Commuter Drag

IMG_4232I am commuting today to the NIH for my monthly dose of MS medication. Look around the airport. You won’t pick me out. I am streamlined, like every serious commuter. I know which security line is actually the shorter one. I know the latest TSA regulations. I don’t flinch at the full body scanner. My boots are easily unzipped.
My red Chrome messenger bag is a red herring. I haven’t straddled a bicycle in over a year. Not since I kept falling off. But I can look like I still ride a bike. I can pass, at least for the outgoing flight.
I am not the one fumbling with her shoelaces, or the one in the wheelchair. I am not the one in that golfcart-like vehicle. I am not the one boarding the tram.
I am the one strutting to the gate.
I am not the one on the people mover. I am not the one on the elevator.
Whenever possible, I am not the one on the escalator. Whenever possible, I am the one on the stairs.
I am not the one sitting in the handicapped row.
I am not the one being offered the opportunity to pre-board.
I am the one who doesn’t look up as boarding is announced, who continues writing her notes by hand. No one needs to know I am a creature with brain shrinkage. That I’ve left my computer behind in too many taxis, too many times.
No one needs to know that on the way back, I may just be the one in the wheelchair, or the one in the golf-cart like vehicle. I may just give in and take the tram. I might take the elevator. I might accept an offer to preboard.
I am one of you. Until I’m not. Then I am of one them.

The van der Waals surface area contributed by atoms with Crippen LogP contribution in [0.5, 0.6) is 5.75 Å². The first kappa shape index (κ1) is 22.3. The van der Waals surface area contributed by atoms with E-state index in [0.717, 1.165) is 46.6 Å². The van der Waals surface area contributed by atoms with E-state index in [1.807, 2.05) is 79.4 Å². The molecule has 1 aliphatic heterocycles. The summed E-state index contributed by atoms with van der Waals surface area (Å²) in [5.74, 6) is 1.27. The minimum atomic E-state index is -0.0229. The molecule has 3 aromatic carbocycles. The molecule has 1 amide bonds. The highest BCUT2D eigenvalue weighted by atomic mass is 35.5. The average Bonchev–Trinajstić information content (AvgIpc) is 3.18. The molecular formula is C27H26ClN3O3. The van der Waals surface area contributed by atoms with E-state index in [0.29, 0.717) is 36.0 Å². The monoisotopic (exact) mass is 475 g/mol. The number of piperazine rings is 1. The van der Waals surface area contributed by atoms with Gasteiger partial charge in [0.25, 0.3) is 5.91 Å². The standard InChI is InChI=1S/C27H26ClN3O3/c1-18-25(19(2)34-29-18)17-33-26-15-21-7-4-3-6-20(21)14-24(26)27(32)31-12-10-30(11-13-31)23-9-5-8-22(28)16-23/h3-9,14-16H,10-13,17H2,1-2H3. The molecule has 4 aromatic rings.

I am one of all of us. We each carry baggage. We each carry pain. Sometimes it’s visible. Sometimes it’s not.
Advertisements

2 thoughts on “Commuter Drag

  1. ReluctantRunner

    Reblogged this on Journal of a reluctant runner and commented:
    A reminder: We are all fragile. Our youth, health and fitness are only temporary. We cannot take them for granted. Instead, grab hold of each day, be young, be healthy, be fit. There will be time enough to indulge in old age and ill health one day. Just not today.

    Reply
  2. Jenna

    Thanks for the reminder that we really don’t know the stories of those around us. On my travels, I get annoyed if someone is standing on the side of the escalator that is a “passing lane” …it doesn’t even occur to me that they may have a lot of other stuff going on. Things I can’t see. I owe them not benefit of the doubt, but a stronger belief in complexity.

    Reply

Leave a Reply

Fill in your details below or click an icon to log in:

WordPress.com Logo

You are commenting using your WordPress.com account. Log Out / Change )

Twitter picture

You are commenting using your Twitter account. Log Out / Change )

Facebook photo

You are commenting using your Facebook account. Log Out / Change )

Google+ photo

You are commenting using your Google+ account. Log Out / Change )

Connecting to %s